Search Results

You are looking at 1 - 10 of 236 items for :

  • regrowth control x
  • All content x
Clear All
Free access

Shawna L. Daley and Richard L. Hassell

grafted watermelon transplant production ( Choi et al., 2002 ; Memmott and Hassell, 2010 ) because it decreases graft success and requires additional labor to control. If the regrowth is not removed manually during production, it will outcompete the

Free access

Dan Chapman, Laurence Sistrunk, and J. Benton Storey

Stumps remaining after tree removal during orchard thinning will characteristically produce extensive shoot growth in response to the massive root systems that previously supported large trees. A 38-year-old pecan orchard was thinned from 15 × 15 m to 21 × 21 m. Stumps ranging from 45 to 65 cm in diameter were treated in seven replications with 0.19, 0.37, and 0.75 kg KNO3, respectively, per stump in drilled holes. Two controls consisted of stumps with drilled holes and intact stumps with no holes. Eight holes per stump were drilled with a 2.54-cm-diameter power auger to a depth of 15 cm. The number and weight of regrowing sprouts was measured annually. The 0.75 kg KNO3 rate significantly reduced the number and weight of sprouts regrowing the first year. The drilled stumps showed a significant decrease in new sprouts over the undrilled control. The low KNO3 rate stimulated regrowth. The key to regrowth suppression is to use a high rate of KNO3 in sufficient holes to allow penetration. KNO3 stump treatment should be a safe practice because no more than, perhaps, 2.25 kg of KNO3, depending on trunk diameter, will be used per site, which will then provide nutrients to existing trees as it dissipates.

Free access

Alisson P. Kovaleski, Jeffrey G. Williamson, Bruno Casamali, and Rebecca L. Darnell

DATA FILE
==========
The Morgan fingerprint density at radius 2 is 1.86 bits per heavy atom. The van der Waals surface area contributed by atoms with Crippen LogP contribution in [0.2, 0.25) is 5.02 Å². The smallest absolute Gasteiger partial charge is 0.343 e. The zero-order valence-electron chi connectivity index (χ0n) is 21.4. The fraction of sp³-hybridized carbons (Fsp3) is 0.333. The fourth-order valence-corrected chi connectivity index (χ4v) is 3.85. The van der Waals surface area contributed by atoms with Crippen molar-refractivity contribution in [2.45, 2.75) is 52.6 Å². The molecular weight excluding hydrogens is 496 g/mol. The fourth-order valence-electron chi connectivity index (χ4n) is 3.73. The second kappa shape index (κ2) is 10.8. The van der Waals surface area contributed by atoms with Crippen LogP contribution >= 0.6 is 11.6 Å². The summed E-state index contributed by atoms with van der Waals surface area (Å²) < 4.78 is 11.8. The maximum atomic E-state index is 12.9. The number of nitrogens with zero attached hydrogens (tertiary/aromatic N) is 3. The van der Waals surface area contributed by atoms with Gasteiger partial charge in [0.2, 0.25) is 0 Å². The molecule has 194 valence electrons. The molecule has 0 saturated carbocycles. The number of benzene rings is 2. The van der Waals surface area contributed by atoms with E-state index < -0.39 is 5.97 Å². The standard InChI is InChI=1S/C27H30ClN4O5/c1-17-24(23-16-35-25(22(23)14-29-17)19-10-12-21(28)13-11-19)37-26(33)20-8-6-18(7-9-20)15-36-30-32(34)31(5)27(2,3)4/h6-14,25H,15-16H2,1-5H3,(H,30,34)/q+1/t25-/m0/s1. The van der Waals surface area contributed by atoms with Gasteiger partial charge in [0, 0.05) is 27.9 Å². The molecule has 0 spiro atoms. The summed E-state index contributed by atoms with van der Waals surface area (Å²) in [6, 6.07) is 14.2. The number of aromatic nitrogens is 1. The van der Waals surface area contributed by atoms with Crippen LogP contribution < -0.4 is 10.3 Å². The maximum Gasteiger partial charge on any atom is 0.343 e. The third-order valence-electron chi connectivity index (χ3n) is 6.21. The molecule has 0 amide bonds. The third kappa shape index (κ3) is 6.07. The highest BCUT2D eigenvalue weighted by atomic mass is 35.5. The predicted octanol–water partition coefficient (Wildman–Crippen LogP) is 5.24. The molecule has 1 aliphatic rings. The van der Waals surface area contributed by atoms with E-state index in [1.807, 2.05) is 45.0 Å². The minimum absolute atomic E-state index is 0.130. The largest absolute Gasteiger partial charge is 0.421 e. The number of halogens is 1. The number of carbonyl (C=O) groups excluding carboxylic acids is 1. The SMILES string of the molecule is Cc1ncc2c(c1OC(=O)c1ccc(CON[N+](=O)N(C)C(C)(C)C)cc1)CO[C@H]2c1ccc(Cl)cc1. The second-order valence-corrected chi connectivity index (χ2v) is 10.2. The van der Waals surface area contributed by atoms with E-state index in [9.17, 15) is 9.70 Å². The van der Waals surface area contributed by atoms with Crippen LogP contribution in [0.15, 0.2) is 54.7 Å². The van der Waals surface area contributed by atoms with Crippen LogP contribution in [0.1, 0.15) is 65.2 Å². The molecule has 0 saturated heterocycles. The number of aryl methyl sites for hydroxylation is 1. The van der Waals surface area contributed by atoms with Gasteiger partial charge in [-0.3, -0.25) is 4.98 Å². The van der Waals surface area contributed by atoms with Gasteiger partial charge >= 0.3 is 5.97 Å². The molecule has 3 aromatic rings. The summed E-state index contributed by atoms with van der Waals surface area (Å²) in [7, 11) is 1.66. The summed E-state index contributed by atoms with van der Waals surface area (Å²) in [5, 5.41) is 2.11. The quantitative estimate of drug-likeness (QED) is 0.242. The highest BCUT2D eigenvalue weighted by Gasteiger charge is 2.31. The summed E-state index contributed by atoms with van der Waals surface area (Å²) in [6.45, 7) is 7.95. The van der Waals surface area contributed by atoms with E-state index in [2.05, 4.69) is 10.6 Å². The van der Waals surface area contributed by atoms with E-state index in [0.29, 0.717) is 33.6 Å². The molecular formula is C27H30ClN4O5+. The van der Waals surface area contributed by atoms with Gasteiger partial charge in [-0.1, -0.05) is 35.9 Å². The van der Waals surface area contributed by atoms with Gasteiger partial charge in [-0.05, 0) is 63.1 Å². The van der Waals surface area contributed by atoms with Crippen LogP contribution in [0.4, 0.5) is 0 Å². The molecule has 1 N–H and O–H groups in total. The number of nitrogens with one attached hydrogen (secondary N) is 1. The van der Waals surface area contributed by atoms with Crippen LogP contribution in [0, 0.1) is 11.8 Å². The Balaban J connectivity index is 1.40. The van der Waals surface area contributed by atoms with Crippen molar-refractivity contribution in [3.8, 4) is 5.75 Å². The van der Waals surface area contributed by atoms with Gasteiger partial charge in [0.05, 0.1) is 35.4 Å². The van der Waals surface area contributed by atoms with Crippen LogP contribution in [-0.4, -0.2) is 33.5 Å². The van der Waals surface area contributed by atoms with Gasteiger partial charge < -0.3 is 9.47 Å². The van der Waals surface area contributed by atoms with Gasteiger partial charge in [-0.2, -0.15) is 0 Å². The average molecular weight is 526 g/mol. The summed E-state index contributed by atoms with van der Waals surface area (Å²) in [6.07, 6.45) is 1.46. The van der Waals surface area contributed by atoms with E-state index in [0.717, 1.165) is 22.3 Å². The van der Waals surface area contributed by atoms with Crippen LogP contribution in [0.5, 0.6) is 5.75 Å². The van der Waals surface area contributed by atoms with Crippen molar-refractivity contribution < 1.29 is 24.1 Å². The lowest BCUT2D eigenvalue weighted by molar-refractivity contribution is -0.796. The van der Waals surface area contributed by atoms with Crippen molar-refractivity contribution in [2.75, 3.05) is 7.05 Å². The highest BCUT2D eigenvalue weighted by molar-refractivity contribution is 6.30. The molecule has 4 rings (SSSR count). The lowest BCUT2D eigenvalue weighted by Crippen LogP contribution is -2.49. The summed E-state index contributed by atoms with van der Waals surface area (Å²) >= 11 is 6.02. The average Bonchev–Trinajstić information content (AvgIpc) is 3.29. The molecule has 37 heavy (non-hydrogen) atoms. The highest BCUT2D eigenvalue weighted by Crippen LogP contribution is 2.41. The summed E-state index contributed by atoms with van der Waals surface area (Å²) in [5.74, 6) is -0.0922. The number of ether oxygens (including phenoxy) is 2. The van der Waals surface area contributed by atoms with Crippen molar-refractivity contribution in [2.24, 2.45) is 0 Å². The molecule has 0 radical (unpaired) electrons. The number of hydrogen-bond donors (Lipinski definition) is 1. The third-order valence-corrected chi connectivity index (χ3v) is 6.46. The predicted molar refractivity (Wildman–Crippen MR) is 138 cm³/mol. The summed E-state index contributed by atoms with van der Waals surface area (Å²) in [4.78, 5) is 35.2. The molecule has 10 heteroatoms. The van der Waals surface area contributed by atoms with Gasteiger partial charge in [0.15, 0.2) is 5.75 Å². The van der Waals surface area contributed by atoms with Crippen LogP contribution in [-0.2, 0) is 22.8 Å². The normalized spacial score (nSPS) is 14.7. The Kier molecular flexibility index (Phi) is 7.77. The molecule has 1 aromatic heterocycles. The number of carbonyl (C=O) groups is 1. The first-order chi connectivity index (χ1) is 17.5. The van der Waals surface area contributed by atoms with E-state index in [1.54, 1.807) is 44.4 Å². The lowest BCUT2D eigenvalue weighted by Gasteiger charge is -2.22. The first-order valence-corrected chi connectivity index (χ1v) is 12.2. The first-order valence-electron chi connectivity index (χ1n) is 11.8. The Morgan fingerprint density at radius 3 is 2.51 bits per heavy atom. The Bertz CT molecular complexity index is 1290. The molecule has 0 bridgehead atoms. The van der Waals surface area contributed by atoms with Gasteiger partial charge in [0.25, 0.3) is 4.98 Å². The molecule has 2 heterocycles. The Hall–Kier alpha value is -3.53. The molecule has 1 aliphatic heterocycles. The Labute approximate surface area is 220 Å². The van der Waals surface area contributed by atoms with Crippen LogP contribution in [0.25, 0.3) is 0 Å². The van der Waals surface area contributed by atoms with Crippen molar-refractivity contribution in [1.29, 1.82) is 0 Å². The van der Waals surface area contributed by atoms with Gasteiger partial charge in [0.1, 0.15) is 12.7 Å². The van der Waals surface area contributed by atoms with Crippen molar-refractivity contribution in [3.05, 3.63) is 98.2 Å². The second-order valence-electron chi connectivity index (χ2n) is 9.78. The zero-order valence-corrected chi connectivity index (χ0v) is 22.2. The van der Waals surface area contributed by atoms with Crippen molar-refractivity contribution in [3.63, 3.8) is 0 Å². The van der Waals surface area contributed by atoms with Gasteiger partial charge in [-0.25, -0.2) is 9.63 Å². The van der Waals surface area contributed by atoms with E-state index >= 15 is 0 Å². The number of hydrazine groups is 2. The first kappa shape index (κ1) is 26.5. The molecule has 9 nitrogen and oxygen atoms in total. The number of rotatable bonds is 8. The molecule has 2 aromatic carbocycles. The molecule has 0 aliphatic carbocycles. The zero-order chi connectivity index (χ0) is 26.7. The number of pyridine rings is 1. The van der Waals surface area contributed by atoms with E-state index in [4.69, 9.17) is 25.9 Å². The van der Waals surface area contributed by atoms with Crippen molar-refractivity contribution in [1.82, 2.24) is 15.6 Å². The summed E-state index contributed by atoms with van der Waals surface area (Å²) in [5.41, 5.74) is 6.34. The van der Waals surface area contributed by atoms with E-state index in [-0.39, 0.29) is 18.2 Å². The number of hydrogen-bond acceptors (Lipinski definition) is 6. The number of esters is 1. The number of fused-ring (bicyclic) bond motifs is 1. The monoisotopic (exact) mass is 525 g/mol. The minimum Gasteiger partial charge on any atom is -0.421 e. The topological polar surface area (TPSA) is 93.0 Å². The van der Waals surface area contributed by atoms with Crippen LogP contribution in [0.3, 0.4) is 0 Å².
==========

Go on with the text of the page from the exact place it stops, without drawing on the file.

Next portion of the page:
subtracting that from the canopy volume measured the next December, when plants were dormant. For the non-pruned control, regrowth volume was defined as the difference between the volume of plants in June and in December of each year. After shoot growth ceased

Free access

Hunter C. Smith, Jason A. Ferrell, and Tyler J. Koschnick

growth habit of E. pungens, or species sensitivity, may explain the lack of significant differences in biomass. Fig. 1. Shoot regrowth of Elaeagnus pungens treated by a granular or drench flurprimidol application compared with an untreated control [15

Full access

William E. Klingeman, Gregory R. Armel, Henry P. Wilson, Thomas E. Hines, Jose J. Vargas, and Philip C. Flanagan

; Bradley and Hagood, 2002a , 2002b ; Day et al., 1997 ). Clopyralid can control mugwort and reduce regrowth the following year, yet clopyralid is relatively expensive, has limited efficacy against other commonly encountered weed species, and is challenged

Open access

Jacob C. Domenghini

regrowth), and number of retreatment applications needed for each subplot were analyzed. Means were compared among weed control treatments (glyphosate, 5% AA, 20% AA, and 30% AA) and treatment application timing (fall/spring and spring only). All data were

Free access

Zane Raudenbush and Steven J. Keeley

resulting from peak-bloom application was significantly lower (26%). With regard to the shorter-lived control observed in 2011, other researchers have recorded good dandelion control several weeks after treatment but noticed regrowth from the taproot ( Mann

Free access

Sahar Dabirian and Carol A. Miles

often removed only partially, and thus, meristem regrowth occurs. Even in the most sophisticated grafting operations today, 2% to 3% of grafted plants will have rootstock regrowth (G. Causarano, personal communication). Additionally, if the regrowth is

Full access

Chuck Ingels and John Roncoroni

. Halosulfuron is intended to control yellow and purple nutsedge. It was included in this study to determine if it would cause unacceptable phytotoxicity on dune sedge. None of the herbicides used in this experiment were expected to control the regrowth of

Free access

Alisson P. Kovaleski, Rebecca L. Darnell, Bruno Casamali, and Jeffrey G. Williamson

the fall, five shoots per plant originating from regrowth after the pruning treatments—or in the case of the nonpruned control, the entire year’s shoot growth—were randomly selected for assessment of the total number of inflorescence buds per shoot